This collection of issues have the perfect blend of realism and mythology. What I also love about it, is that the tables are slightly turned. Usually it is the mortals that seek guidance from the Gods, in this case it is the other way around – it’s the mortals that are teaching the Gods the true meaning of their strengths. Steve Trevor teaches Aphrodite what it is to love, and the victims of the war show Ares how the war he has created effects them.
The reason I say that the book contains realism is because the term “exile” and “refugee” are used throughout, this is something that we are unfortunately all too familiar with. Quite often, superhero comics can focus around complete fantasy with supervillains and space etc. Although aspects of this book contained Gods, I absolutely love it when comics tackle real life issues that are relevant in today’s society. Although that sounds very serious, the book was perfectly broken up with moments of humour – specifically from the mythological creatures that too found themselves stuck on Earth and trying to fit in.
This book has a lot of layers to it and revolves around several different situations and issues throughout. The way that G. Willow Wilson has written this is very well done. Sometimes when there is a lot going on it’s hard to portray and explain that with an exact flow, but despite the number of things going on, the flow of the book is steady and concise. I admit, perhaps it would have been beneficial to focus around one aspect, resolve that and then lead on to the next, but I had no quarrels with that.
The artwork by Cary Nord and Xermanico is absolutely spectacular. The pair perfectly create action scenes and pages, there’s just something about seeing Wonder Woman in numerous battle poses which just really inspires me. Several of the pages look like they have been pulled straight from the 2017 Wonder Woman film, and that is not a bad thing at all – instead it adds a sense of nostalgia. The colour scale and tones are very realistic and grounded to match with the tone of the story. As there is realism and mythology in the story, this is also reflected in the colours, when those aspects of the story are being focused on the colour scheme goes a little brighter, which is cleverly done.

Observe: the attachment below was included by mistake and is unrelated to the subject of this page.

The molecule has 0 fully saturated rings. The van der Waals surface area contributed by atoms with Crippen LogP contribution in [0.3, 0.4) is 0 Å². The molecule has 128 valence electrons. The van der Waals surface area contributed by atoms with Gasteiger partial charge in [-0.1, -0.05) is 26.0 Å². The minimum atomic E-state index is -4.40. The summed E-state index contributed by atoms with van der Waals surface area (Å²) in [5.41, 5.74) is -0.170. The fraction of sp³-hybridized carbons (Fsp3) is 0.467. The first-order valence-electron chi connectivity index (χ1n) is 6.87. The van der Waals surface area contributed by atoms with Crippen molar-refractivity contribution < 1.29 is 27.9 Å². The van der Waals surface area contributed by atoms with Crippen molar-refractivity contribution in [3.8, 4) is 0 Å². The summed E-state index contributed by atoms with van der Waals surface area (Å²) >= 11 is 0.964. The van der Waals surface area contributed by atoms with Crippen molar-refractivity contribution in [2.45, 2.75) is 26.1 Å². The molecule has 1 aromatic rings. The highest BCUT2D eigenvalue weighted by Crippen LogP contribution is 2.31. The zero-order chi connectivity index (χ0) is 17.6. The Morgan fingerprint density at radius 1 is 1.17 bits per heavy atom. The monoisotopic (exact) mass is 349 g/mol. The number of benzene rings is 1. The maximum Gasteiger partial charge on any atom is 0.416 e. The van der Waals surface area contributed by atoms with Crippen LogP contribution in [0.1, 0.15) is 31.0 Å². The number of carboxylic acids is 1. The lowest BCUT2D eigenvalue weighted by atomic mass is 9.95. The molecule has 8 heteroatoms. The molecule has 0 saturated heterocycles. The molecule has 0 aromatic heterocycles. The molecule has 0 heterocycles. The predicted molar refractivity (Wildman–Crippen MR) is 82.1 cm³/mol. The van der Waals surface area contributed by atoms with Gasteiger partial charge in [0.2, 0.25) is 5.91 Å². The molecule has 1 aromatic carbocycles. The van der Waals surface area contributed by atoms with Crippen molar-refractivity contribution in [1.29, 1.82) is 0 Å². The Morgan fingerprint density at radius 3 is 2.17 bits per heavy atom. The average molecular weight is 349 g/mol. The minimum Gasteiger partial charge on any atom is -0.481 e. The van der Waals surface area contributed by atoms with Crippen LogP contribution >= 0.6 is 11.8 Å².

Like I said before, the writing is very well done. Wilson provides us with some incredible narration throughout. Not only does it show Wonder Woman’s methods of thinking, but it also shows the way that her plans (specifically battle plans) spins out into motion. She really thinks about everything that she’s doing and it’s really interesting and inspiring to see what goes on in her head. That isn’t always the case with narrations, but I thoroughly enjoyed this one.
Overall this book was really entertaining, I really enjoyed it. Like I said at the start, my comic reading tended to focus around Superman, so it was really fun to get to know another character in more detail. I certainly will be exploring more Wonder Woman comic books after reading this, thank you for inspiring me Willow.
To top it all off, I had the opportunity to speak with the wonderful G.Willow Wilson herself! We talked Wonder Woman (of course), about her upcoming project and who she’d like to write in the future! Check out the full interview here.